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Silence (or Little Did I Know)

May 24, 2011

One Thing I Claim to Understand Better than Others

I am nothing if not enterprising. When I see an opening, I take it. When I see a great set-up for an introduction, I write my Essay-a-Week a few days later. But most of the time, I end up pulling on a push door. Whatever opening I thought was there has flipped itself. I need to find a different way in.

My brilliant plan was to begin with “as I lay here, reclined, typing, willing the stitches in my mouth to dissolve and resolving to leave eating apples to the professionals, I realize that the thing that makes me the happiest about having to have dental surgery was that it gave me a socially acceptable reason not to talk. Until tomorrow, at least, I do not have to say anything. I have been resigned to a self-imposed, respectable silence.”

See, that all sounded so wonderful (okay, passable) when I wrote it, gums still untouched. The next morning, as I lay in the chair, unable to tell my dentist that not all my mouth was frozen, including the part currently with needles in it, I realized that silence sometimes sucks. But I digress. We’ll talk about that at the end.

Though a person can only eat so much ice cream, as I will no doubt find out later on today, silence is something entirely different – suspending and buffering me. In silence, I am removed from everything, able to see more clearly the parts of my world that usually are obscured. The thoughts I have been intentionally avoiding, or meaning to get to, can no longer be ignored. And this is a good thing. I am free to flail, test, reconsider and evaluate without ever exposing myself to the misunderstandings of others.

Silence is safe, but it pushes me to dangerous places, to frontiers I would never have crossed had I known someone else would be listening, expecting a hackneyed translation or lower resolution reproduction of my thoughts.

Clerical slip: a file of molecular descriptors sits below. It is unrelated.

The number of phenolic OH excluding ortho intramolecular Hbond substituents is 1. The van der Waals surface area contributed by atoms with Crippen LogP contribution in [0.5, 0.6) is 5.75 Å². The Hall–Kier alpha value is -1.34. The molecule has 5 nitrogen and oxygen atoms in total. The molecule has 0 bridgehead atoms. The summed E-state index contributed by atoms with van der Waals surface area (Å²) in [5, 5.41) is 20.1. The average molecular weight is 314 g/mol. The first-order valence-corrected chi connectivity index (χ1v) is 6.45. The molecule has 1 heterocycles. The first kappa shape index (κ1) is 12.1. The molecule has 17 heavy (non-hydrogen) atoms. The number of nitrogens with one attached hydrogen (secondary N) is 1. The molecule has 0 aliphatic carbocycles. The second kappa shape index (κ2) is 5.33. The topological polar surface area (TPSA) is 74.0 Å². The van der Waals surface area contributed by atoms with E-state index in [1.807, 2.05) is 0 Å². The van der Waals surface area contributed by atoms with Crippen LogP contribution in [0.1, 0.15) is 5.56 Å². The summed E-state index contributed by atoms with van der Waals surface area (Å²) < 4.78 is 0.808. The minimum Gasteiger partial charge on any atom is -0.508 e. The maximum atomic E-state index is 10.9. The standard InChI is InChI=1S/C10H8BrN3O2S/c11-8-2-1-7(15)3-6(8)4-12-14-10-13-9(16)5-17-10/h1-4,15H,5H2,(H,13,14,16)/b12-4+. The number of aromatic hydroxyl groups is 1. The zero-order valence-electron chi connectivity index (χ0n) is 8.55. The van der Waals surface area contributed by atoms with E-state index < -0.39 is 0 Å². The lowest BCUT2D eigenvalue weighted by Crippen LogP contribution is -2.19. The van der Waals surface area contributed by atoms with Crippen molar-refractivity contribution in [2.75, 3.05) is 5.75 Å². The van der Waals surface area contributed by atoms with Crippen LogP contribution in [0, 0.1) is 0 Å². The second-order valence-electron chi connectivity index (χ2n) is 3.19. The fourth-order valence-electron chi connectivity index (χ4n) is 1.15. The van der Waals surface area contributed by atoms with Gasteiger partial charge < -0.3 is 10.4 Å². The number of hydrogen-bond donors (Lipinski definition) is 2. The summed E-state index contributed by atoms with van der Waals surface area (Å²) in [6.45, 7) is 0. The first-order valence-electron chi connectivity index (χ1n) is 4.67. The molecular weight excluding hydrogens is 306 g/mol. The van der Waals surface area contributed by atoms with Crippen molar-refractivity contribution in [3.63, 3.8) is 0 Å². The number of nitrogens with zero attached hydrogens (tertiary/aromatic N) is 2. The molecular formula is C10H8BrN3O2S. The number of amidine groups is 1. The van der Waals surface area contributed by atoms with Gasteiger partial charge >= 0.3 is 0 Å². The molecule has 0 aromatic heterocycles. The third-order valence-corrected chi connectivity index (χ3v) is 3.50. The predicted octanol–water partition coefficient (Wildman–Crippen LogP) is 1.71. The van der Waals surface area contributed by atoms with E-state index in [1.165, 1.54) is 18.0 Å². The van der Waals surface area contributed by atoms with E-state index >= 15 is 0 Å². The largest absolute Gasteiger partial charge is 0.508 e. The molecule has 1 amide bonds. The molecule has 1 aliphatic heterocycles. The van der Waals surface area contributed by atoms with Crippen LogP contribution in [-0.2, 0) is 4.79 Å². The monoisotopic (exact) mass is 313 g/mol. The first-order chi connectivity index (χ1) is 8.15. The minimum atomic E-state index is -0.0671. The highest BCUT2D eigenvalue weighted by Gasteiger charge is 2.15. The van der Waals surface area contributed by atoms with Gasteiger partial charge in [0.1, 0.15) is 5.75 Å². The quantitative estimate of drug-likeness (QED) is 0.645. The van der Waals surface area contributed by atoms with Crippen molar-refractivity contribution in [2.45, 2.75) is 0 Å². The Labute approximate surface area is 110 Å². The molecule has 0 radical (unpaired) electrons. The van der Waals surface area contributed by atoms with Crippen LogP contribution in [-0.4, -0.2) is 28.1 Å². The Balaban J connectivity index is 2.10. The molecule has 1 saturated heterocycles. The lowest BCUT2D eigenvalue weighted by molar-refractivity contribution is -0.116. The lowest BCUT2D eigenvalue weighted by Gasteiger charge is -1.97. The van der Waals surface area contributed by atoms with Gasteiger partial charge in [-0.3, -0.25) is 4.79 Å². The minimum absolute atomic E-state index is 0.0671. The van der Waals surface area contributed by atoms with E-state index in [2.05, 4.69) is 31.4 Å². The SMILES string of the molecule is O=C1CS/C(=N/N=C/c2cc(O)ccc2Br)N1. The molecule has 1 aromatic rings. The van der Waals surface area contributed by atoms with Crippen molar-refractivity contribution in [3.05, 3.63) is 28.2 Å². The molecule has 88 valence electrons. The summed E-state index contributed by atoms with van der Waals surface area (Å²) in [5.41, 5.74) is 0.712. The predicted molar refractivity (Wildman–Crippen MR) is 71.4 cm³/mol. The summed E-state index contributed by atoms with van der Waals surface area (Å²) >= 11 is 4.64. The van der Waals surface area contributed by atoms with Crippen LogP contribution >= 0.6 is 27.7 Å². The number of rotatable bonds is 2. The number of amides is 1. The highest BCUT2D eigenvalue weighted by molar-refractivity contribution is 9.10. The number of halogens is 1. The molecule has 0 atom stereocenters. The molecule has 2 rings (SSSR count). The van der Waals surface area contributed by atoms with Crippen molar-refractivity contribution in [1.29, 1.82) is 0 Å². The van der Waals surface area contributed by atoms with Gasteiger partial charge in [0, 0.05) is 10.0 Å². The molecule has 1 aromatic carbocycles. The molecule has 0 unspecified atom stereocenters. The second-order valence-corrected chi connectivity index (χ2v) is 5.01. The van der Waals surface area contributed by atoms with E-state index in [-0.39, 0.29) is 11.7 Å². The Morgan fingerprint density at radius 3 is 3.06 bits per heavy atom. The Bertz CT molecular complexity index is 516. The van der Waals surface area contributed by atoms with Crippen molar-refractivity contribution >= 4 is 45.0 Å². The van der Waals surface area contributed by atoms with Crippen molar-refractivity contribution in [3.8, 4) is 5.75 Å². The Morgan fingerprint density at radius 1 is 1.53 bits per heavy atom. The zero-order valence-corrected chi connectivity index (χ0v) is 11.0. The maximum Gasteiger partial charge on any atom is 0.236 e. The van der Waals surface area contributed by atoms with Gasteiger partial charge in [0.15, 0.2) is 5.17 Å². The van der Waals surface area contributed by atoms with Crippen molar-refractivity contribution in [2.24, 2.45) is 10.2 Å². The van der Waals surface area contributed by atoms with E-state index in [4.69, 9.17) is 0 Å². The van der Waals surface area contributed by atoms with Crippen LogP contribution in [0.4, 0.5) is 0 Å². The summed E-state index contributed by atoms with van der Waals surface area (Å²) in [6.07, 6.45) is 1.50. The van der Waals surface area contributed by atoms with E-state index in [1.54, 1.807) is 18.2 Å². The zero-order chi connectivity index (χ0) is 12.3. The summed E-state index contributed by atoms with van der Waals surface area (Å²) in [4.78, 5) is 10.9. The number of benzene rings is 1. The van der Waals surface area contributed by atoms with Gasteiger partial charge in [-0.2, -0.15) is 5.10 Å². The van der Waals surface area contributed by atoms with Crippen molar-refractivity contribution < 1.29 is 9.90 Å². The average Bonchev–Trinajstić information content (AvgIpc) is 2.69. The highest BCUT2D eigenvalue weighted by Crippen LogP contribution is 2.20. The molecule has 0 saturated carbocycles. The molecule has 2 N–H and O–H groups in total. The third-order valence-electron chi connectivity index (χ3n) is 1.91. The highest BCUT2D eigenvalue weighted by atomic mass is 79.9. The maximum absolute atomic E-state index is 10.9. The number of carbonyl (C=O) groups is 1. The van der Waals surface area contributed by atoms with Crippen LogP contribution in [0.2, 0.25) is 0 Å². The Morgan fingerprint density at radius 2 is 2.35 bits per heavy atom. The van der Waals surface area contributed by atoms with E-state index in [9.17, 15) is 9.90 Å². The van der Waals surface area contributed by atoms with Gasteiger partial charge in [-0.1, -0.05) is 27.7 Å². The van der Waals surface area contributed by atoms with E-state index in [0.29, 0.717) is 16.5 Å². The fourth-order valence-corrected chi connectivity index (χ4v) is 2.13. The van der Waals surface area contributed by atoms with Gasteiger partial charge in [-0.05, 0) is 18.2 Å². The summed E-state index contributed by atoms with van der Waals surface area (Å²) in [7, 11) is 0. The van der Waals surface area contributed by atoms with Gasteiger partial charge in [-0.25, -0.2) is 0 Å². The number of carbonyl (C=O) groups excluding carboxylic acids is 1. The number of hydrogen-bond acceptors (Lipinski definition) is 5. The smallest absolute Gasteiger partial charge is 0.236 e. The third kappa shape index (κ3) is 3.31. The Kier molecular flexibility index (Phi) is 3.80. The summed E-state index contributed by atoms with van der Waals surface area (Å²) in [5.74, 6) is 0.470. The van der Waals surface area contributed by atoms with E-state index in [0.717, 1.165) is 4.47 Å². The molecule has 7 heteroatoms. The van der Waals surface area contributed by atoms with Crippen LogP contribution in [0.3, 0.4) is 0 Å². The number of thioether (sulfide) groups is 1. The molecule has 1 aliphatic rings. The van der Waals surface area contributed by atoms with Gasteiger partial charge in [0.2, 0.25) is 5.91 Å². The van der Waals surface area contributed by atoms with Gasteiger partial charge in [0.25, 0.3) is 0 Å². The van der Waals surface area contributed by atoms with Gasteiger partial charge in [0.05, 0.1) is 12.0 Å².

But it is not only that no one expects me to speak. Silence is bilateral – I do not have to listen either, nodding, blinking as I try to translate words back into thoughts, thinking of what to say next, aiming for seamlessness, settling for bulges and gaps, cycles and ruts instead of banter I always wanted.

For me, silence is freedom, an elevated detachment I cannot experience by any other means. A prompt to think.

And because I am vain (or its almost anagram, naive), I always look at people and assume they are exactly like me – that our thoughts and fears line up, our values align. My world view is so familiar to me that I mostly can’t imagine why it would not be universal. But when it comes to silence, even I realize how silly this is. People aren’t like me, at least not when it comes to our relationship with noise. I know this when I sit with someone so afraid of silence it is painful to not talk, or when I see the sea of headphoned masses on the subway, strains of their music audible even to me.

I will confess that I used to judge these people. I told myself that because I understood the value of silence – which is what I have claimed so far in this essay – that I was somehow better. But, pathologically unable to hold a consistent opinion, I shied away from this conviction – and for good reason. Thinking a little more (in silence, mind you) I realized that my love of silence and their fear of it are rooted in the same appreciation of its power. As much as silence can buffer and protect you, keeping you safe, these bonds can also overtake you.

I feel this when my mouth gums up after days of studying, when words refuse to come out, or come nowhere close to conveying what was so clear in my head. The perspective silence gives me requires distance and detachment. Forging new connections, bridges to other people, becomes more difficult, fraught with error and risk. Sometimes I am simply too far away to try, which only makes it worse. Silence gives you a chance to reflect at the great cost of reducing your ability to express exactly what you have decided, discovered, determined. As much as it can help me to better grasp my world, silence draws me out of reach of others. And as much as I might like to think that I can manage by myself, I shouldn’t. I probably can’t.

So silence is great and it is terrible. But I refuse to retract this essay. Despite the much-needed qualification, I still think I understand the value of silence better than most. Though I am in constant danger of being pulled into its embrace completely, without it I don’t think my noise would matter nearly as much.

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